AI in Society - SIMS40

15 credits, Autumn 2020

Artificial Intelligence (AI) can be understood as systems which show intelligent behaviour by analysing their environment and with some degree of autonomy act to reach certain goals. In colloquial language, AI has become an umbrella term for information technology, robotics, and digitalisation more broadly, including machine learning techniques enabling computers to improve themselves.

Overview

Course content

AI can do much good in society. Applications of AI in society include self-driving cars, financial trading networks, bots used in search engines, computer game players, image recognition, and generation of text. AI can be helpful in our everyday lives: in health care to make diagnoses, with apps for self-care, for credit ratings, in spam filters, to assist the police in combating crime, or to support the insurance companies with risk assessments. AI can also be helpful to solve severe challenges such as treatment of chronical diseases, reducing traffic accidents, fighting climate change, or predict cyber security threats. Although AI development has a history from the 1950s onwards, at the moment we are in the middle of a radical expansion of AI technology, making it hard to foresee possible new AI applications even in the near future.

But AI development also gives rise to concerns about negative consequences for society and for individuals. In science fiction, a common theme has long been that of the intelligent robot outsmarting humans and taking over the world. Although such a scenario is a topic also in academia, most researchers do not regard general superintelligence an immediate threat, or a threat at all. More urgent issues are about effects of AI on humans and society here and now. Automation processes could lead to job losses and to changes of the working conditions that strike hardest on marginalised people. Machine learning processes relying on big data might reinforce biases and prejudices inherent in the data. Self-improving machines make decisions on grounds that could be difficult to discern, even for the programmers behind the algorithms. Micro-targeted political advertisements and ‘fake news’ in social media platforms can distort democratic deliberation and everyday talk. Other questions include: How could we assess fairness and issues of responsibility in automated systems? What are the effects on democracy and accountability of AI expert systems advising policy-makers? How could we make sure that participation in policy processes on AI not only include technical AI experts but are inclusive and representative? How should responsible polities handle the fact that authoritarian regimes develop AI systems that could harm people worldwide? We need a responsible and ethical AI, but it is far from self-evident which morality should be guiding, or how this should be decided. These and other concerns regarding AI in society call for social science to take an active role in the development of AI.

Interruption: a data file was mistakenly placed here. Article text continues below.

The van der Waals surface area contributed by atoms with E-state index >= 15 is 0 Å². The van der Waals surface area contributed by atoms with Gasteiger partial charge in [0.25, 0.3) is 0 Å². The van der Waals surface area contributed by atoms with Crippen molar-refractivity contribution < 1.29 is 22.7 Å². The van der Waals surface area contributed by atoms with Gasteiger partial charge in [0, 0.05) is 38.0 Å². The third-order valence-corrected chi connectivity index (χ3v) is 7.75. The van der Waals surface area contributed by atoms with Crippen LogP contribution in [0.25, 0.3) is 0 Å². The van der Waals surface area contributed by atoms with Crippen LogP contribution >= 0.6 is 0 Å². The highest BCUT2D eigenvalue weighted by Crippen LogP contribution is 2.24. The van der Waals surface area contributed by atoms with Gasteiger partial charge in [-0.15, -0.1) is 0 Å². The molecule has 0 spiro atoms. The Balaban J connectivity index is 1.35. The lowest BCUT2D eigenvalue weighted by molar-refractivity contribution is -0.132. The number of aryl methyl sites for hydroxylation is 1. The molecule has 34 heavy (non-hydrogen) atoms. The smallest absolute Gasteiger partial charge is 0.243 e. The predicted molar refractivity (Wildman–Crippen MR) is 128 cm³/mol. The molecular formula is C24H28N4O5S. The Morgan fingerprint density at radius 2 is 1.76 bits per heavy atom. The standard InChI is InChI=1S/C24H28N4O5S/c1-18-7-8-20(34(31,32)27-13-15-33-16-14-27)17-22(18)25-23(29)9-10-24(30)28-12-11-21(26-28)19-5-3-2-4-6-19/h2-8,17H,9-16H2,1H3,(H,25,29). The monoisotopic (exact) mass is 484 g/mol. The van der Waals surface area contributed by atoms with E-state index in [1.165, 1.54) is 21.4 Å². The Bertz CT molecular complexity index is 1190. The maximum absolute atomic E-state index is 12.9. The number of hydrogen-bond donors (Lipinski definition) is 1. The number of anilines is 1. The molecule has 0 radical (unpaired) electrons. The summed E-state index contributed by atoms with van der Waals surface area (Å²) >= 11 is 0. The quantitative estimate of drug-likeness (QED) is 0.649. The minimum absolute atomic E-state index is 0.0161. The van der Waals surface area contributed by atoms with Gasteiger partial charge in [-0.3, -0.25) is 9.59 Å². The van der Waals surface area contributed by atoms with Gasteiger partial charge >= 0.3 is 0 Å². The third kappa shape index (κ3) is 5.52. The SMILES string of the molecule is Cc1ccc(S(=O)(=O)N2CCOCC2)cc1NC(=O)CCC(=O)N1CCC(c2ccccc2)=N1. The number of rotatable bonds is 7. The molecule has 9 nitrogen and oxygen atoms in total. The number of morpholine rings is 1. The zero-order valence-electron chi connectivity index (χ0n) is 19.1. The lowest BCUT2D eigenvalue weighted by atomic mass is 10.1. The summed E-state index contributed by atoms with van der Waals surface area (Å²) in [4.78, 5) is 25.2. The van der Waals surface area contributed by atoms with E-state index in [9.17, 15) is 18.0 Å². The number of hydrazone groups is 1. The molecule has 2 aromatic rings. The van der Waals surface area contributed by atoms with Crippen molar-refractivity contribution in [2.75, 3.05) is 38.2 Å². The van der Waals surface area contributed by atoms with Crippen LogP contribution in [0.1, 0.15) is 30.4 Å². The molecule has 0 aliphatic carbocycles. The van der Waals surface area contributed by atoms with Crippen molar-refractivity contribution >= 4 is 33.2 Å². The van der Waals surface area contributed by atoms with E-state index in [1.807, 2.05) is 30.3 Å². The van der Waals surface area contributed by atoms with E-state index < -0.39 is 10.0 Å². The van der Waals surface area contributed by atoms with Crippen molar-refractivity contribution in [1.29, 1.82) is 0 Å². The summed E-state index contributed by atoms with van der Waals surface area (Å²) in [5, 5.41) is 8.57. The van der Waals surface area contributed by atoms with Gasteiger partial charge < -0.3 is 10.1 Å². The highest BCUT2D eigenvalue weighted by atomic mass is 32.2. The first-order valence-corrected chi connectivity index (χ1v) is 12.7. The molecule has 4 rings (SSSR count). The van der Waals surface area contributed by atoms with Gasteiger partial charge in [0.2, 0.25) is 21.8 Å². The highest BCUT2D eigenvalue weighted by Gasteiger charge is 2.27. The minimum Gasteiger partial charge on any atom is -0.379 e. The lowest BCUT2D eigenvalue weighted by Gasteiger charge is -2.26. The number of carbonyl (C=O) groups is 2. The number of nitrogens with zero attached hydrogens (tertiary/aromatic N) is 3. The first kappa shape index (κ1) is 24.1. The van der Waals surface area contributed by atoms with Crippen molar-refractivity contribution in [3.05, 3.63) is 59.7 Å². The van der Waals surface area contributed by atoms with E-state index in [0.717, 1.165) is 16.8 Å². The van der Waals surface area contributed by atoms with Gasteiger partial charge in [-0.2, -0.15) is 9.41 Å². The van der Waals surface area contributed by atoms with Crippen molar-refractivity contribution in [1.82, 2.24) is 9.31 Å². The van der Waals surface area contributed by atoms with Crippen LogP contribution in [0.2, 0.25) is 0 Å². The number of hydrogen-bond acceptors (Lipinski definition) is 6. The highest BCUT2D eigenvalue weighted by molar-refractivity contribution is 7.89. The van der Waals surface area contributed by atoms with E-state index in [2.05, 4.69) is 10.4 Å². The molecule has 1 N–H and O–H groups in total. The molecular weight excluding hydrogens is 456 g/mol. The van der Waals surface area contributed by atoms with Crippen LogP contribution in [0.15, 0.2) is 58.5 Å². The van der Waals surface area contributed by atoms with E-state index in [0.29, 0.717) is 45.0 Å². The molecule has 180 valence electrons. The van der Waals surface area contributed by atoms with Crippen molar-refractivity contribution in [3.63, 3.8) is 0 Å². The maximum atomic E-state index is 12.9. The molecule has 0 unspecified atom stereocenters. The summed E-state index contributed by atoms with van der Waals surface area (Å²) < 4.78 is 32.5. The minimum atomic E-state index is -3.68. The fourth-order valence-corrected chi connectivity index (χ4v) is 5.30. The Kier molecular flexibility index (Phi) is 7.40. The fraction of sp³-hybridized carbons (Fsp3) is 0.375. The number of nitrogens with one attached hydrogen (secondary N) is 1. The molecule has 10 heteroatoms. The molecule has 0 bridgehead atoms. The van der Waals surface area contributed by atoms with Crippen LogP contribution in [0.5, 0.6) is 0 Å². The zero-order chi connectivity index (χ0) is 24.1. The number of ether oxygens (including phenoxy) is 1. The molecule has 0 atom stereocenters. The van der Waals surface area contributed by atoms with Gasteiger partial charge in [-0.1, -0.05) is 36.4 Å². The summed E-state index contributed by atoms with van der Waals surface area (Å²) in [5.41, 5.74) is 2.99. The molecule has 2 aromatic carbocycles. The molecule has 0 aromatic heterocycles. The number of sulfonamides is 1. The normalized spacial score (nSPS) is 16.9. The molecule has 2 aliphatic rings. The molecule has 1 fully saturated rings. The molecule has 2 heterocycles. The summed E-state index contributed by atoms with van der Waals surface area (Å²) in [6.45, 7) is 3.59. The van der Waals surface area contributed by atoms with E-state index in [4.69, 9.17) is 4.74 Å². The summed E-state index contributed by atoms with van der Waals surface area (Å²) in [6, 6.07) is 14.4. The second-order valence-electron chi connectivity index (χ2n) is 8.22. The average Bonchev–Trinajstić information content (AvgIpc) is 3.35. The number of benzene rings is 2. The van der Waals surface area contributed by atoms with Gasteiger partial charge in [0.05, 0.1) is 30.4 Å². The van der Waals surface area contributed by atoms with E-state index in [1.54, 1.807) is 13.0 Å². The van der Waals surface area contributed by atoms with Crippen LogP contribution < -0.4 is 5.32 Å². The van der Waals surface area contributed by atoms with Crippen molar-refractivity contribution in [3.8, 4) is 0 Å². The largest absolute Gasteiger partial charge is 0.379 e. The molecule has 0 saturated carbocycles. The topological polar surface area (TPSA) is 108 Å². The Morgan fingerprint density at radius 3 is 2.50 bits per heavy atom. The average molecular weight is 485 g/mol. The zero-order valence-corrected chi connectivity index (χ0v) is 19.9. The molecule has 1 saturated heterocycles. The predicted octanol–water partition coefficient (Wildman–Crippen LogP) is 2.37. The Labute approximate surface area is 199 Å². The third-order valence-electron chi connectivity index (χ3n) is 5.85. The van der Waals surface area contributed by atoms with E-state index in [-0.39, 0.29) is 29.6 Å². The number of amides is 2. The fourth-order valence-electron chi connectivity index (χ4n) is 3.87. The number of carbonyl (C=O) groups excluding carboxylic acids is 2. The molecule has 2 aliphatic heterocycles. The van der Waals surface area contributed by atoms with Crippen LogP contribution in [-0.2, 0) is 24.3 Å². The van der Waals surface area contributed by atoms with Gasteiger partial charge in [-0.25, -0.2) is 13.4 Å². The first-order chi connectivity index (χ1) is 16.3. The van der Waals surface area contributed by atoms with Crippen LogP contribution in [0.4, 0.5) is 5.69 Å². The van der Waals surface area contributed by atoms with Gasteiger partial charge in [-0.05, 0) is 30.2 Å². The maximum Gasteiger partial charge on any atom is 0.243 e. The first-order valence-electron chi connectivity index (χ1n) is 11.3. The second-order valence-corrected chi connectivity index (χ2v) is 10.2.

This is a multidisciplinary course offering perspectives on AI and society from several social science disciplines as well as from humanities. The aim of the course is to give a multifaceted understanding of AI in society and to let the student delve more deeply into one of these perspectives. In order to encourage student activity and to take advantage of the diverse backgrounds of the Graduate School student population, teaching is given in the form of lectures and seminars from the perspectives of different disciplines. Research connection is promoted by engaging active researchers as teachers. The course is examined through a written examination and an individual course paper that is presented at the end of the course and discussed at a seminar.

Online course platform

This course uses Canvas as the online course platform. Here you will be able to access literature, assignments, announcements, and schedule, as well as participate in discussions and communicate with teachers. 

Course Coordinator

Maria Hedlund

Maria Hedlund
Senior Lecturer, Department of Political Sciences

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